Hillsborough County Commissioner Kathy Castor stood onstge at Saturday's Winter Pride festival and was greeted as a hero.
"I will stand by you and lead the fight for equal rights for all," she said, addressing a crowd of several hundred gay man and lesbians who had gathered at Lowry Park.
The audience leapt to its collective feet, clapping and cheering.
In the spring, Castor was the lone dissenting vote when the County Commission passed a measure forbidding county government from recognizing gay pride displays or events. Since then, the gay community has embraced her.
Castor has returned the sentiment, often sniping at her colleagues on the commission. She is leaving the county board, and running for the 11th Congressional District seat, which represents most of Tampa and a portion of south St. Petersburg.
"Their actions last year in trying to ban gay pride, if you look around you, you can see they had absolutely no effect at all," she said on Saturday.
Yet Castor didn't make her gay constituents any specific promises.
"We have many challenges and struggles ahead," she said. "I'm going to be as supportive as I can be, as a mother, as an attorney, as your local government official, and hopefully as your representative."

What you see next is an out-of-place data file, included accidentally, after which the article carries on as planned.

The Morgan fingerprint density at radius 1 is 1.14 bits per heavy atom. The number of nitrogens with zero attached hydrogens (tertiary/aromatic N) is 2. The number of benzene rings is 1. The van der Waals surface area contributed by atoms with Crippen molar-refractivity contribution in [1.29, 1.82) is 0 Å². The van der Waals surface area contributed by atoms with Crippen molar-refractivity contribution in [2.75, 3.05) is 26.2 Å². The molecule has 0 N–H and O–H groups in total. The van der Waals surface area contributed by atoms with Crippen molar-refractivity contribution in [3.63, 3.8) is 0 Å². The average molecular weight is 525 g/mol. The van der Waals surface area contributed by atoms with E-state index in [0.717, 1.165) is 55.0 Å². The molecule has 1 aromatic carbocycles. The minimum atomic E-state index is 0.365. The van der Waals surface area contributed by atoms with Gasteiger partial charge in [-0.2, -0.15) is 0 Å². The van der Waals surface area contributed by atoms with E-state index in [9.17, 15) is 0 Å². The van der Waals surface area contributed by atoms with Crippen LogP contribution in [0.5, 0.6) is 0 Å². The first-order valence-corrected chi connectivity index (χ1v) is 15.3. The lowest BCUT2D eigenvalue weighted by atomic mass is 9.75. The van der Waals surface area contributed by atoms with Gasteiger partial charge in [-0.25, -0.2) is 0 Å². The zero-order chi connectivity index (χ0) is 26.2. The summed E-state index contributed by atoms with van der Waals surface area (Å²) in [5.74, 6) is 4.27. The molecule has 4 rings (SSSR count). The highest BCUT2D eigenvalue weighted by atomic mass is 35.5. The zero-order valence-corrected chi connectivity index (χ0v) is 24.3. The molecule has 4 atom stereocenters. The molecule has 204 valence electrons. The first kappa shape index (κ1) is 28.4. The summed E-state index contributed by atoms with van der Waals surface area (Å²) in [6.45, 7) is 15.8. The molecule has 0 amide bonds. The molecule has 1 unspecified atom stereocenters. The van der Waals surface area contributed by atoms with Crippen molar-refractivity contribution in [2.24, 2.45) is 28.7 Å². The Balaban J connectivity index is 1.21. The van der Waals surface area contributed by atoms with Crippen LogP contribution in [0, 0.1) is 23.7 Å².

Sharing the stage with Castor was Tampa City Council member Linda Saul-Sena, who praised the gay community for making the city "less boring."
Gay residents have helped promote the arts, found film festivals, and renovate neighborhoods, she said. "We're starting to figure out what an interesting place we can be," she said.
Adult entertainment mogul Joe Redner, who announced he is gay in December, likened the ban on gay pride in Hillsborough to a more extreme form of discrimination he witnessed as a child.
"I saw the drinking fountains, one for whites and one for blacks," he recalled. "Even at that time in my life I was ashamed I lived in a county that would do that to people. . . . We have to keep working 'til we don't have to be ashamed of the people who are running our lives in Hillsborough County."
That is the County Commission - in particular, Commissioner Ronda Storms, who is running for the state Senate District 10 seat vacated by Senate President Tom Lee. Storms initiated the move against gay pride.
"We could get ugly with Ronda like she's gotten ugly with us," said Ricc Rollins, pastor of the Breath of Life Fellowship. But he urged the community to take the high road.
"I'm still going to be gay when you're gone," he said, addressing Storms. "I'm still going to be gay when you're out of office."